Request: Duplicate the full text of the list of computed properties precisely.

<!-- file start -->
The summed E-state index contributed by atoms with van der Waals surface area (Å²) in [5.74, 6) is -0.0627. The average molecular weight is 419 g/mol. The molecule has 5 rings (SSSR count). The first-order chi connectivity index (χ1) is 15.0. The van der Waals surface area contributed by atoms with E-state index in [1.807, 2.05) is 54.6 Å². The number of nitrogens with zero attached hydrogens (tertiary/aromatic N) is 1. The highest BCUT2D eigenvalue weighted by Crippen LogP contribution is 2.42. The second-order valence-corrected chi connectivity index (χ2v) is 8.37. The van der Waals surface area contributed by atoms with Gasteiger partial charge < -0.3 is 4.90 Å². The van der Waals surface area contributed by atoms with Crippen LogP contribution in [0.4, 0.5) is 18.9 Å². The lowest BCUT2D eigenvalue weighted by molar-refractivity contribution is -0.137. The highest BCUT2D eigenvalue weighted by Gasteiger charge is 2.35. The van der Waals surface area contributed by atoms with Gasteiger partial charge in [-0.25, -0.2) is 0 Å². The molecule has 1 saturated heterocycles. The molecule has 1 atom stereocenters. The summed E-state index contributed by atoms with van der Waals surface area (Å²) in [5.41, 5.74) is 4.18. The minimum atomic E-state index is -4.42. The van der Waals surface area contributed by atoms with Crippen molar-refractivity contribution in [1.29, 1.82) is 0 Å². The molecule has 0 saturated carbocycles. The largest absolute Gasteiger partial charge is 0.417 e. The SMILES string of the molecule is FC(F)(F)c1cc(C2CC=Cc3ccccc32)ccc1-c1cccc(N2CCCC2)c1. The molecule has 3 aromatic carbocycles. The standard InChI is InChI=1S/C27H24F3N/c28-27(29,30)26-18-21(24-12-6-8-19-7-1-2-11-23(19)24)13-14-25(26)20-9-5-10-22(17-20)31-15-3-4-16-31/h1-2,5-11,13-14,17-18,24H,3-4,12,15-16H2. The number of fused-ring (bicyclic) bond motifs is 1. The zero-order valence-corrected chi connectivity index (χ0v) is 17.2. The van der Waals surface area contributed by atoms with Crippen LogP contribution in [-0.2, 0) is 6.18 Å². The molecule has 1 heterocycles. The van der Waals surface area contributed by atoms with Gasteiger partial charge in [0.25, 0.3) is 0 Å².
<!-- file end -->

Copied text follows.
The summed E-state index contributed by atoms with van der Waals surface area (Å²) in [5.74, 6) is -0.0627. The average molecular weight is 419 g/mol. The molecule has 5 rings (SSSR count). The first-order chi connectivity index (χ1) is 15.0. The van der Waals surface area contributed by atoms with E-state index in [1.807, 2.05) is 54.6 Å². The number of nitrogens with zero attached hydrogens (tertiary/aromatic N) is 1. The highest BCUT2D eigenvalue weighted by Crippen LogP contribution is 2.42. The second-order valence-corrected chi connectivity index (χ2v) is 8.37. The van der Waals surface area contributed by atoms with Gasteiger partial charge < -0.3 is 4.90 Å². The van der Waals surface area contributed by atoms with Crippen LogP contribution in [0.4, 0.5) is 18.9 Å². The lowest BCUT2D eigenvalue weighted by molar-refractivity contribution is -0.137. The highest BCUT2D eigenvalue weighted by Gasteiger charge is 2.35. The van der Waals surface area contributed by atoms with Gasteiger partial charge in [-0.25, -0.2) is 0 Å². The molecule has 1 saturated heterocycles. The molecule has 1 atom stereocenters. The summed E-state index contributed by atoms with van der Waals surface area (Å²) in [5.41, 5.74) is 4.18. The minimum atomic E-state index is -4.42. The van der Waals surface area contributed by atoms with Crippen molar-refractivity contribution in [1.29, 1.82) is 0 Å². The molecule has 0 saturated carbocycles. The largest absolute Gasteiger partial charge is 0.417 e. The SMILES string of the molecule is FC(F)(F)c1cc(C2CC=Cc3ccccc32)ccc1-c1cccc(N2CCCC2)c1. The molecule has 3 aromatic carbocycles. The standard InChI is InChI=1S/C27H24F3N/c28-27(29,30)26-18-21(24-12-6-8-19-7-1-2-11-23(19)24)13-14-25(26)20-9-5-10-22(17-20)31-15-3-4-16-31/h1-2,5-11,13-14,17-18,24H,3-4,12,15-16H2. The number of fused-ring (bicyclic) bond motifs is 1. The zero-order valence-corrected chi connectivity index (χ0v) is 17.2. The van der Waals surface area contributed by atoms with Crippen LogP contribution in [-0.2, 0) is 6.18 Å². The molecule has 1 heterocycles. The van der Waals surface area contributed by atoms with Gasteiger partial charge in [0.25, 0.3) is 0 Å².